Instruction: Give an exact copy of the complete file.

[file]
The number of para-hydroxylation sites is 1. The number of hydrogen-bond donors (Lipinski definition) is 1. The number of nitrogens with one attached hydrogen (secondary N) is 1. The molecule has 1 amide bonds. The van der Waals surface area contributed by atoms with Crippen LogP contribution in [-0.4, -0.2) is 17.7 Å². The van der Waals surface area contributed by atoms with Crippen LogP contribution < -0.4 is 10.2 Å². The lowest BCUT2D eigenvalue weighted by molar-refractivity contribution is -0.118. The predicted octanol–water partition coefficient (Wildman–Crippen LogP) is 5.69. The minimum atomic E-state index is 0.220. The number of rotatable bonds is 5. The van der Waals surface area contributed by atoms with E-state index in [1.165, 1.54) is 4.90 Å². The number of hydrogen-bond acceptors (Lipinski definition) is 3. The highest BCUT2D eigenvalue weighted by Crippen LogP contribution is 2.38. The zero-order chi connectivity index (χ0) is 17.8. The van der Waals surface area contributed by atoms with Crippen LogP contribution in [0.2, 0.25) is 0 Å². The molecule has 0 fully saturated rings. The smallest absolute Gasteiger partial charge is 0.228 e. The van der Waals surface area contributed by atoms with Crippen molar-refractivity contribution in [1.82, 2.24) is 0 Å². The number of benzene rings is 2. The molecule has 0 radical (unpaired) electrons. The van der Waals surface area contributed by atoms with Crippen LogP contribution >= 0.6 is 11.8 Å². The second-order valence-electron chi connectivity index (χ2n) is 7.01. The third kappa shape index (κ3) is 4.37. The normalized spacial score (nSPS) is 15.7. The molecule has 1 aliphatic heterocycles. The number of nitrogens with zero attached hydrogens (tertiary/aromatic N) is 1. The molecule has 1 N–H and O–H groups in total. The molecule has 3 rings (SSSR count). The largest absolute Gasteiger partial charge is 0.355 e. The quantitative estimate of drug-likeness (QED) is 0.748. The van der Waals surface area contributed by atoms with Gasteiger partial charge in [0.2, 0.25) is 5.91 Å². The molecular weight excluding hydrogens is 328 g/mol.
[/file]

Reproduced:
The number of para-hydroxylation sites is 1. The number of hydrogen-bond donors (Lipinski definition) is 1. The number of nitrogens with one attached hydrogen (secondary N) is 1. The molecule has 1 amide bonds. The van der Waals surface area contributed by atoms with Crippen LogP contribution in [-0.4, -0.2) is 17.7 Å². The van der Waals surface area contributed by atoms with Crippen LogP contribution < -0.4 is 10.2 Å². The lowest BCUT2D eigenvalue weighted by molar-refractivity contribution is -0.118. The predicted octanol–water partition coefficient (Wildman–Crippen LogP) is 5.69. The minimum atomic E-state index is 0.220. The number of rotatable bonds is 5. The van der Waals surface area contributed by atoms with E-state index in [1.165, 1.54) is 4.90 Å². The number of hydrogen-bond acceptors (Lipinski definition) is 3. The highest BCUT2D eigenvalue weighted by Crippen LogP contribution is 2.38. The zero-order chi connectivity index (χ0) is 17.8. The van der Waals surface area contributed by atoms with Crippen LogP contribution in [0.2, 0.25) is 0 Å². The molecule has 0 fully saturated rings. The smallest absolute Gasteiger partial charge is 0.228 e. The van der Waals surface area contributed by atoms with Crippen molar-refractivity contribution in [1.82, 2.24) is 0 Å². The number of benzene rings is 2. The molecule has 0 radical (unpaired) electrons. The van der Waals surface area contributed by atoms with Crippen LogP contribution >= 0.6 is 11.8 Å². The second-order valence-electron chi connectivity index (χ2n) is 7.01. The third kappa shape index (κ3) is 4.37. The normalized spacial score (nSPS) is 15.7. The molecule has 1 aliphatic heterocycles. The number of nitrogens with zero attached hydrogens (tertiary/aromatic N) is 1. The molecule has 1 N–H and O–H groups in total. The molecule has 3 rings (SSSR count). The largest absolute Gasteiger partial charge is 0.355 e. The quantitative estimate of drug-likeness (QED) is 0.748. The van der Waals surface area contributed by atoms with Gasteiger partial charge in [0.2, 0.25) is 5.91 Å². The molecular weight excluding hydrogens is 328 g/mol.